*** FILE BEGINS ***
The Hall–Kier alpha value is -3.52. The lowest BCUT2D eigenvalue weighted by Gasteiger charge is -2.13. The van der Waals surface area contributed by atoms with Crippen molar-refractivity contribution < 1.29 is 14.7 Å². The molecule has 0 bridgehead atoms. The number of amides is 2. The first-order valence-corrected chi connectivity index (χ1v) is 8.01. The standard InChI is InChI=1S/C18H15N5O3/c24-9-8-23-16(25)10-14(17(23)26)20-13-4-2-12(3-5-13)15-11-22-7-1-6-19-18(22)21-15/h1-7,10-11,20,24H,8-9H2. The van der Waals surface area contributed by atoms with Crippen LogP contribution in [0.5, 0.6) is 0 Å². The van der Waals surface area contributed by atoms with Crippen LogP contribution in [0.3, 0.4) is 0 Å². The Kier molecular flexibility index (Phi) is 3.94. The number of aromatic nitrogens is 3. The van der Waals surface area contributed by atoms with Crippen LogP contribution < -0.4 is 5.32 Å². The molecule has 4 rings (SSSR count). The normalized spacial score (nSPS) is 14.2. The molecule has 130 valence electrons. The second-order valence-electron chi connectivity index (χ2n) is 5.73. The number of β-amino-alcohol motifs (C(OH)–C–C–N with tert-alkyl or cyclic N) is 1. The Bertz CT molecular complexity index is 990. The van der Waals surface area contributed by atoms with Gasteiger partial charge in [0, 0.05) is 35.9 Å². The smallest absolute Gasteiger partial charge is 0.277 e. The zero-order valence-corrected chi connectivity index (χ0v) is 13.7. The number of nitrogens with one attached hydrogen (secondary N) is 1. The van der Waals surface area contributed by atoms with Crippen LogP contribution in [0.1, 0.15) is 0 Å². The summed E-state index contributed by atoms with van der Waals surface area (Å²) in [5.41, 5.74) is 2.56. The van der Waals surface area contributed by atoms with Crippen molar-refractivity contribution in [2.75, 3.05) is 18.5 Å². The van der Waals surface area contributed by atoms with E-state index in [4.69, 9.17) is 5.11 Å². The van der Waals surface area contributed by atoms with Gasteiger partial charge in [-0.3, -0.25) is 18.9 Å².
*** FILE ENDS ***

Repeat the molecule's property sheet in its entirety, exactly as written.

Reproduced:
The Hall–Kier alpha value is -3.52. The lowest BCUT2D eigenvalue weighted by Gasteiger charge is -2.13. The van der Waals surface area contributed by atoms with Crippen molar-refractivity contribution < 1.29 is 14.7 Å². The molecule has 0 bridgehead atoms. The number of amides is 2. The first-order valence-corrected chi connectivity index (χ1v) is 8.01. The standard InChI is InChI=1S/C18H15N5O3/c24-9-8-23-16(25)10-14(17(23)26)20-13-4-2-12(3-5-13)15-11-22-7-1-6-19-18(22)21-15/h1-7,10-11,20,24H,8-9H2. The van der Waals surface area contributed by atoms with Crippen LogP contribution in [0.5, 0.6) is 0 Å². The van der Waals surface area contributed by atoms with Crippen LogP contribution in [0.3, 0.4) is 0 Å². The Kier molecular flexibility index (Phi) is 3.94. The number of aromatic nitrogens is 3. The van der Waals surface area contributed by atoms with Crippen LogP contribution < -0.4 is 5.32 Å². The molecule has 4 rings (SSSR count). The normalized spacial score (nSPS) is 14.2. The molecule has 130 valence electrons. The second-order valence-electron chi connectivity index (χ2n) is 5.73. The number of β-amino-alcohol motifs (C(OH)–C–C–N with tert-alkyl or cyclic N) is 1. The Bertz CT molecular complexity index is 990. The van der Waals surface area contributed by atoms with Gasteiger partial charge in [0, 0.05) is 35.9 Å². The smallest absolute Gasteiger partial charge is 0.277 e. The zero-order valence-corrected chi connectivity index (χ0v) is 13.7. The number of nitrogens with one attached hydrogen (secondary N) is 1. The van der Waals surface area contributed by atoms with Crippen LogP contribution in [0.1, 0.15) is 0 Å². The summed E-state index contributed by atoms with van der Waals surface area (Å²) in [5.41, 5.74) is 2.56. The van der Waals surface area contributed by atoms with Crippen molar-refractivity contribution in [2.75, 3.05) is 18.5 Å². The van der Waals surface area contributed by atoms with E-state index in [4.69, 9.17) is 5.11 Å². The van der Waals surface area contributed by atoms with Gasteiger partial charge in [-0.3, -0.25) is 18.9 Å².